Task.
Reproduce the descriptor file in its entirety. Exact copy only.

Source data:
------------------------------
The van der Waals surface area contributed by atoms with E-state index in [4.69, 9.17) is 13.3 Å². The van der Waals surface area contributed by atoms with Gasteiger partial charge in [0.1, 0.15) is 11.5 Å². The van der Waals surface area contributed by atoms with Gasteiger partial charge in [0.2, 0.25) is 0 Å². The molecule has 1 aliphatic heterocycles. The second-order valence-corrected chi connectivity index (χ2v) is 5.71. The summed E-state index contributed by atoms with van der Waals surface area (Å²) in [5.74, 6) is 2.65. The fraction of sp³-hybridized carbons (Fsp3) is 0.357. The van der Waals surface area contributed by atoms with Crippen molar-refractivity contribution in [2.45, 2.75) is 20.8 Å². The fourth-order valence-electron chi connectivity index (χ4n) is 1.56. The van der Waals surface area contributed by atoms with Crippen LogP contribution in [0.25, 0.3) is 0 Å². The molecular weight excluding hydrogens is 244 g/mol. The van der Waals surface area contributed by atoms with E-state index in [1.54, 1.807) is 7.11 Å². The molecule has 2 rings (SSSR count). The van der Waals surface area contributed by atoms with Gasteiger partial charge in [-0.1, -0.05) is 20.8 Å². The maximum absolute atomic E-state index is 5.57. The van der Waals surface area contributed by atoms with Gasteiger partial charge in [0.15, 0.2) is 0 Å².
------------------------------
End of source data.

The van der Waals surface area contributed by atoms with E-state index in [4.69, 9.17) is 13.3 Å². The van der Waals surface area contributed by atoms with Gasteiger partial charge in [0.1, 0.15) is 11.5 Å². The van der Waals surface area contributed by atoms with Gasteiger partial charge in [0.2, 0.25) is 0 Å². The molecule has 1 aliphatic heterocycles. The second-order valence-corrected chi connectivity index (χ2v) is 5.71. The summed E-state index contributed by atoms with van der Waals surface area (Å²) in [5.74, 6) is 2.65. The fraction of sp³-hybridized carbons (Fsp3) is 0.357. The van der Waals surface area contributed by atoms with Crippen molar-refractivity contribution in [2.45, 2.75) is 20.8 Å². The fourth-order valence-electron chi connectivity index (χ4n) is 1.56. The van der Waals surface area contributed by atoms with Crippen LogP contribution in [0.25, 0.3) is 0 Å². The molecular weight excluding hydrogens is 244 g/mol. The van der Waals surface area contributed by atoms with E-state index in [1.54, 1.807) is 7.11 Å². The molecule has 2 rings (SSSR count). The van der Waals surface area contributed by atoms with Gasteiger partial charge in [-0.1, -0.05) is 20.8 Å². The maximum absolute atomic E-state index is 5.57. The van der Waals surface area contributed by atoms with Gasteiger partial charge in [0.15, 0.2) is 0 Å².